The Sumner Epiphany: Making the Better Widget With Our High Dollar

A long, long time ago your loyal scribe was a nervous insecure but wholesome 18 year old sitting in his first economics class at the University of Guelph.  Professor Sumner was visiting from England and he had the task of teaching yours truly about the dismal science of economics.  It surely wasn’t a marriage made in heaven.

Simply put Professor Sumner and most of that class got off to a rough start.  He couldn’t get the average class mark above 20% and with me sitting at 22% I didn’t think my future, as an economist was very secure.  Luckily for me Professor Sumner had an epiphany.  He realized what he was doing wasn’t working and he worked with the class to get us a passing grade.  I’m sure his British academic background plus being fresh off the boat really hindered him.

I bring this up because I read a wonderful column by Toronto Star economics writer David Crane last Monday.  Crane wrote a piece about how the high dollar can actually be good for Canada as it forces us to become more productive.  It was a great read but for some reason it made me think of Professor Sumner.  I’ll tell you why later.

David Crane argues like I have in the past that the higher dollar will force us to become more innovative to compete on the global market.  He gives a couple of examples of how the high dollar is affecting our “competitive position” as Canadians.  The following is a direct quote from his article.

“For instance, let’s say you run an auto parts company that sells to the U.S., and your product is priced at $7.50 (U.S.) per unit. When our dollar was 65 cents (U.S.), as it was just a few years ago, that meant the auto parts company actually got $11.55 (Canadian) for each unit sold. But with the dollar at 95 cents (U.S.), the Canadian auto parts company only gets $7.88 (Canadian) for each unit”.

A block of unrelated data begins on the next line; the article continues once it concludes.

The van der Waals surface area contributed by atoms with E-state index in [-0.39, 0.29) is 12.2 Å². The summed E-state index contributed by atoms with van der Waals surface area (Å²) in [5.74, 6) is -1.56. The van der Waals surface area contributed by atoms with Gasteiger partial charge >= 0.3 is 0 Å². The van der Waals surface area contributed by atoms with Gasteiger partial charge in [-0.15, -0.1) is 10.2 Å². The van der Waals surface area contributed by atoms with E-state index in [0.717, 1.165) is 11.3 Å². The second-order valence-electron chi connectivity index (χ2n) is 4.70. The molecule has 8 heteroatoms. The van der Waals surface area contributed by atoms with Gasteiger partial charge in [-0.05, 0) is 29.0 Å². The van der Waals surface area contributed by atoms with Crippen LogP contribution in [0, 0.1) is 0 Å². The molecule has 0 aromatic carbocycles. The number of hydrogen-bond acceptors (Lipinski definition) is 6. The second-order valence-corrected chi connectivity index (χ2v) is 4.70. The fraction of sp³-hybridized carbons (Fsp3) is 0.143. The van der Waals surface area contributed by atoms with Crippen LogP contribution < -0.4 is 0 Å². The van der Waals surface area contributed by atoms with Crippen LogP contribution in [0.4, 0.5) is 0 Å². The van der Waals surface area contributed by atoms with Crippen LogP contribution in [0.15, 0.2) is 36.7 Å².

“Even resource companies, which price in U.S. dollars, feel the pain. When oil was selling at $60 (U.S.) a barrel, with a 65-cent dollar the Canadian oil company would get $92.40 (Canadian) a barrel. But if oil hits $80 (U.S.) a barrel and our dollar is at 95 cents, then the Canadian oil exporter would get just $84 in Canadian dollars. Mining and forest products companies are hit in the same way since they also price in U.S. dollars”. (Hot Loonie Not All Doom and Gloom, David Crane July 16, Toronto Star)

You can see from Crane’s examples how our higher loonie is affecting our economy.  It’s got to be driving Ontario treasurer Greg Sorbara crazy as he tries to steer the Ontario economy into an election.  Leaping over those big foreign exchange losses is a challenge.

An argument can be made that things got a little sloppy when the Canadian dollar was at 62 cents briefly in 2002. In other words Canadian exporters were living in the 62-cent world.  You could afford to be a bit inefficient and make it up in the foreign exchange.  All of that’s gone now.  With the dollar briefly topping 96 cents Monday, our innovation skills are going to have to go into overdrive.

So what’ll we do?  Well, that’s where my old Professor Sumner comes in.  Back in the day when he was having such a hard time getting through to us young Canadians I wrote him a note on my exam.  I told him that Canadians don’t know what widgets were.  In fact I’d never heard of them.  They must be some British concoction.

I’m sure when Professor Sumner read that he recoiled.  A “widget” is a mythical economic product which academic economists use in teaching all the time.  “How does this affect the price of widgets?”  How will this or that affect the supply of widgets?  Can we make a better widget, etc., etc, etc.  Nobody really knows what a widget is like, its simply used to describe common economic theory.  It’s the basis of introductory economics.

Anyway, sitting in that class with a 22% average I didn’t know that.  However, I quickly learned after the Sumner epiphany I’d better find out “what’s up with widgets”.  And after reading David Crane’s article about how this high dollar might not be so bad, I thought we’d better get our widgets in a row.

That means in this high dollar world, Canadians have to make better widgets, at lower costs and make sure we can deliver them on time.  From a service perspective we’ve got service those widgets and make everybody want more of them despite a 95/96-cent dollar.

Is that a tall order?  I think so.  David Crane thinks so too.  However, we don’t have a choice people.  Increased productivity is key.  We’ve got to move those widgets like we’ve never before.